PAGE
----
Adjacent Meridian Point,
Carmen Cullen on bringing four generations of female artists together for one celebratory night.
Her gravestone in her native County Mayo simply reads Delia Murphy Ballad Queen 1902-1974.
Which says it all without saying very much at all, Mayo’s Delia Murphy Kiernan (she was married to Dr. Thomas J. Kiernan, Irish Ambassador to Rome from 1941 to 1946) was a pivotal figure in the revival of Irish ballad singing, with her hugely popular 78rpms in the 1930s, ’40s and ’50s culminating in her only LP, 1962’s The Queen Of Connemara.
Delia had a sister, Angela, who was also a singer, her career tragically cut short on January 18th 1955 when she died shortly after giving birth to her fifth child.
And now, one of those children, Carmen Cullen, has put together a show celebrating both women whilst bringing in the next two generations to explore the importance of art in a family.
Coming to The Whale on Saturday, April 16th, here’s the Murphy gang to explain more…
My aunt and I, 4 Generations is the culmination of a series of shows run and created by Carmen Cullen over a long number of years. Carmen has been involved in theatre all her life. For the past ten years she has been taking part in a show that celebrates her aunt, the iconic singer, Delia Murphy.
Carmen sings Delia songs in this show and also tells her story. During Covid-19 lockdowns, Carmen produced a series of extraordinary YouTube video poems. In this she was branching into unknown territory, there are now 41 of these videos to be explored on YouTube. To do this she enlisted the help of Bray photographer Deirdre Ridgeway and Bray musician Gerry Anderson, along with videographer Conor McGowan. The poems follow a trajectory that began off with her first novel, Two Sister Singing. Her second novel Hello Love, tells the story of her world up until she was aged four. The Pandemic Poems follow on from these two novels, when as a young teenager she leaves County Tipperary.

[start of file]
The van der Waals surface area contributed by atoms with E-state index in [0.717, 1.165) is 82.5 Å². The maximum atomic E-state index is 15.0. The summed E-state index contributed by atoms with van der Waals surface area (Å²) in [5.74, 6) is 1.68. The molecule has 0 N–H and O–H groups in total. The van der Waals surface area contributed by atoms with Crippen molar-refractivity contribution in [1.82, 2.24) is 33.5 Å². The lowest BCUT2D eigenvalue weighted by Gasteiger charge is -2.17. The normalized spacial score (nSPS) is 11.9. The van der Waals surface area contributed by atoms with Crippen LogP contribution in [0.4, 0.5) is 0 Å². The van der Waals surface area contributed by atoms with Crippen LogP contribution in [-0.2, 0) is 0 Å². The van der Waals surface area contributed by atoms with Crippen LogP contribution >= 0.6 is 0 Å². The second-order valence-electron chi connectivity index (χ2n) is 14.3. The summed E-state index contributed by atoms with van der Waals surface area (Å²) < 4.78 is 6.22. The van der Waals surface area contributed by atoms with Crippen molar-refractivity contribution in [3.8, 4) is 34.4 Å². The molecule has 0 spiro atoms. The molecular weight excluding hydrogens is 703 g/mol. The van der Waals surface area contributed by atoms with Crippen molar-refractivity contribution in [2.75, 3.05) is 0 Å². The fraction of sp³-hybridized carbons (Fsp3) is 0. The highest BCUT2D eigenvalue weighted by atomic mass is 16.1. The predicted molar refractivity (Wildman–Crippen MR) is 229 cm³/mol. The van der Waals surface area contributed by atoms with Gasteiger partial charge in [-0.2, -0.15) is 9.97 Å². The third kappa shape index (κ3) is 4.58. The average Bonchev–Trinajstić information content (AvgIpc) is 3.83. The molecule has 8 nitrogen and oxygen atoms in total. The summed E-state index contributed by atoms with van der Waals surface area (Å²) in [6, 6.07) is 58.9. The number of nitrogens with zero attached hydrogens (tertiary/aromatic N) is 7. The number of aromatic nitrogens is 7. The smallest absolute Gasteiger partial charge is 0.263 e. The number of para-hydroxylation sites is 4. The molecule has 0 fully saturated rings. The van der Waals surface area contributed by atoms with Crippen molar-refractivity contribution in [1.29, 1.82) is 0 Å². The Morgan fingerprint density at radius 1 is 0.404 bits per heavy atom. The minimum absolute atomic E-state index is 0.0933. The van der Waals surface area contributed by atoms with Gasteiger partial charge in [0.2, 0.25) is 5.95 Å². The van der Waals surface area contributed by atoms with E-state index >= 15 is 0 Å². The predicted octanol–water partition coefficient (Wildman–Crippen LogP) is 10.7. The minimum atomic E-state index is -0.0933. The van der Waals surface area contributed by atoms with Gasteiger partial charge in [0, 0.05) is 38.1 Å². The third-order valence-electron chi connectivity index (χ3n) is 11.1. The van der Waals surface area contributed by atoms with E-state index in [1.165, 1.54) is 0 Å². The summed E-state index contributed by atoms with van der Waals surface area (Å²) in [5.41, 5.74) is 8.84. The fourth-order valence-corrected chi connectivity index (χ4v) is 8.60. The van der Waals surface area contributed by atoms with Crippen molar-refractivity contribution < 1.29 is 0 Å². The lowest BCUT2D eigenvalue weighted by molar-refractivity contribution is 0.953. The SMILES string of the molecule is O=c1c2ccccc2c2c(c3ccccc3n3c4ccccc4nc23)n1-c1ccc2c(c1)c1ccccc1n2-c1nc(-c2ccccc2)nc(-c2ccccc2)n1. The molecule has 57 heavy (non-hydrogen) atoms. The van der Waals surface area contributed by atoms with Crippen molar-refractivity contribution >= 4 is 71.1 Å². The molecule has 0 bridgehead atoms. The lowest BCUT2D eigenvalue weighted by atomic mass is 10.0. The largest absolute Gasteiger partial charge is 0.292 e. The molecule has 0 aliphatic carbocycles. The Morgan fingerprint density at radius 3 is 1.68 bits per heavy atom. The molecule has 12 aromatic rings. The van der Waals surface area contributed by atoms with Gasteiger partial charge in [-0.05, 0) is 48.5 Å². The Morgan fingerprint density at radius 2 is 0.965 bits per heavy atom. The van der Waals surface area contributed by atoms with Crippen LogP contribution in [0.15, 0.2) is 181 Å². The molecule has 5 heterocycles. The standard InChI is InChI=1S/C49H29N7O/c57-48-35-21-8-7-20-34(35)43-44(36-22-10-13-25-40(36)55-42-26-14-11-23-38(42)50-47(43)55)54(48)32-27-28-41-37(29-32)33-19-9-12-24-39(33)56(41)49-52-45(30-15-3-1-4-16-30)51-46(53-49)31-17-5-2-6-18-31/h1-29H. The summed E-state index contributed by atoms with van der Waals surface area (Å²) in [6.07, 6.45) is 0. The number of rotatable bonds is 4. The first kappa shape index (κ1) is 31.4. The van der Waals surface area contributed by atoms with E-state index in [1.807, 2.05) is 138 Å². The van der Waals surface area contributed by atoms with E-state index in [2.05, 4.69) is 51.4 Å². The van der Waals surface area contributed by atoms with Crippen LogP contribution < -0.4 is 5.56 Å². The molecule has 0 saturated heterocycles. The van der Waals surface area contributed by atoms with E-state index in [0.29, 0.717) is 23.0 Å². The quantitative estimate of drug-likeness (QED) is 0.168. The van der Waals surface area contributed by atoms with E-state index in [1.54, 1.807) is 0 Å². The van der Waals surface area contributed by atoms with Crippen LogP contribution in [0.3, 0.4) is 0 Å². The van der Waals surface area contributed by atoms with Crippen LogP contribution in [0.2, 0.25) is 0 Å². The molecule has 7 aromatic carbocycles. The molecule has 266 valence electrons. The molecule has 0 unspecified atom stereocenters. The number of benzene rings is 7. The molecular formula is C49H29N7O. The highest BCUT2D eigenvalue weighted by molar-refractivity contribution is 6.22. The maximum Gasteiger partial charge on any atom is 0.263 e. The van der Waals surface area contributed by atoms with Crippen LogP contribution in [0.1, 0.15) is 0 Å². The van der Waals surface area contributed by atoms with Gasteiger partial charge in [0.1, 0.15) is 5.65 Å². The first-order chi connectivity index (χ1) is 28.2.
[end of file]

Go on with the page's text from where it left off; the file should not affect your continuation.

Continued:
And this latest work from Carmen comes round full circle as part of her new show, My Aunt and I: 4 Generations. The idea for the show is an old one. It reflects on the importance of tradition and continuity in the arts and on creativity down through generations of family life.
Carmen‘s mother was a singer. Her name was Angela Murphy. She was a sister to the legendary Delia Murphy, and has been a guiding light in Carmen‘s life even though she died when Carmen was four. The poems reflect the changed times directly after her mother’s death, and how that period affected her and influenced her growth. For Carmen, it is extremely important for her that her mother was an artist. It has kept her motivated to follow in her footsteps.
It is her way of keeping the memory of her mother alive.
The show at The Whale on April 16th has many strands. It reflects on Carmen’s own life as a writer and singer. It engages with the achievements of both Delia and Angela Murphy, and the contribution they made to Irish music and song. Delia has been credited as being one of the founding members of the Irish folk revival of the mid-20th century and is well known for such ballads as The Spinning Wheel and If I Were A Blackbird, with Liam Clancy acknowledging that she was a major influence in his life and gave him the courage to perform and believe in Irish ballads.
Delia was a voice on Irish radio that expressed the true sentiments of Irish people when there was quite a lot of pretension and efforts to maintain correctness in programme presentations. She spoke and sang in a natural way in her own Mayo accent. It was very refreshing at the time and pointed the way to creating a confidence and real belief in what it was to be Irish.
Other people involved in My Aunt And I: 4 Generations are Carmen’s teenage granddaughter Rhianna Ni Rodaigh, plus her own daughter, Jeni Roddy. Jeni is a full-time artist celebrated for her work with The Wexford Opera as Head of Costumes. The show brings all these talents together to display and reflect on the importance of artistic inheritance in family life. There will be a linking story to add distancing to the poems, performed by Rhianna and Jeni’s comments on having a mother who was always a writer, in Jeni’s growing up times.